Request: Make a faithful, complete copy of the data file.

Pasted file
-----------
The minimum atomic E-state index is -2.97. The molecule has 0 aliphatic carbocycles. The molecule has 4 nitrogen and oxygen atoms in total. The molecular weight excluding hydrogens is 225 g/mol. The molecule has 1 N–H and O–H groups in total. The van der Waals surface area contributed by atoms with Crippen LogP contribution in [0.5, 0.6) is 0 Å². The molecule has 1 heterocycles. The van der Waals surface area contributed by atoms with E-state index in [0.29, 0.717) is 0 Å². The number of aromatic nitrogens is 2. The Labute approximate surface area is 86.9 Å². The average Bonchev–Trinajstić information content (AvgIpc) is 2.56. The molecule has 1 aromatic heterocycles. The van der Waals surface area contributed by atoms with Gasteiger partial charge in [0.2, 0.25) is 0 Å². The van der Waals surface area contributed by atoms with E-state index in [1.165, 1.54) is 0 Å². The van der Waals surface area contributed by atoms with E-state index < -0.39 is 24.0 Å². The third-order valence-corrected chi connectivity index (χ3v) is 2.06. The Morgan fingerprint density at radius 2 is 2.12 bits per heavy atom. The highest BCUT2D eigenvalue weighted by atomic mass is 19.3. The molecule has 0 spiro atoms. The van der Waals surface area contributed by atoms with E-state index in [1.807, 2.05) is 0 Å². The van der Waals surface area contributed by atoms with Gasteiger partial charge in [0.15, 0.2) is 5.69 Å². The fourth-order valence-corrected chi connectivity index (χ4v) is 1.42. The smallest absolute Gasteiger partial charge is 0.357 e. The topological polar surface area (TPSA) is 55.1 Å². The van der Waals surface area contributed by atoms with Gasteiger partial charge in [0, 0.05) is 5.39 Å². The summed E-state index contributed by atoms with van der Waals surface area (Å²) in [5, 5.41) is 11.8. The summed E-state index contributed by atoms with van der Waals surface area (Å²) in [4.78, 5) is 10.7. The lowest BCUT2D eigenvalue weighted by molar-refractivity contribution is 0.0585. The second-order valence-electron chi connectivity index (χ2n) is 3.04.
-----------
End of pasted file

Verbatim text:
The minimum atomic E-state index is -2.97. The molecule has 0 aliphatic carbocycles. The molecule has 4 nitrogen and oxygen atoms in total. The molecular weight excluding hydrogens is 225 g/mol. The molecule has 1 N–H and O–H groups in total. The van der Waals surface area contributed by atoms with Crippen LogP contribution in [0.5, 0.6) is 0 Å². The molecule has 1 heterocycles. The van der Waals surface area contributed by atoms with E-state index in [0.29, 0.717) is 0 Å². The number of aromatic nitrogens is 2. The Labute approximate surface area is 86.9 Å². The average Bonchev–Trinajstić information content (AvgIpc) is 2.56. The molecule has 1 aromatic heterocycles. The van der Waals surface area contributed by atoms with Gasteiger partial charge in [0.2, 0.25) is 0 Å². The van der Waals surface area contributed by atoms with E-state index in [1.165, 1.54) is 0 Å². The van der Waals surface area contributed by atoms with E-state index < -0.39 is 24.0 Å². The third-order valence-corrected chi connectivity index (χ3v) is 2.06. The Morgan fingerprint density at radius 2 is 2.12 bits per heavy atom. The highest BCUT2D eigenvalue weighted by atomic mass is 19.3. The molecule has 0 spiro atoms. The van der Waals surface area contributed by atoms with E-state index in [1.807, 2.05) is 0 Å². The van der Waals surface area contributed by atoms with Gasteiger partial charge in [0.15, 0.2) is 5.69 Å². The fourth-order valence-corrected chi connectivity index (χ4v) is 1.42. The smallest absolute Gasteiger partial charge is 0.357 e. The topological polar surface area (TPSA) is 55.1 Å². The van der Waals surface area contributed by atoms with Gasteiger partial charge in [0, 0.05) is 5.39 Å². The summed E-state index contributed by atoms with van der Waals surface area (Å²) in [5, 5.41) is 11.8. The summed E-state index contributed by atoms with van der Waals surface area (Å²) in [4.78, 5) is 10.7. The lowest BCUT2D eigenvalue weighted by molar-refractivity contribution is 0.0585. The second-order valence-electron chi connectivity index (χ2n) is 3.04.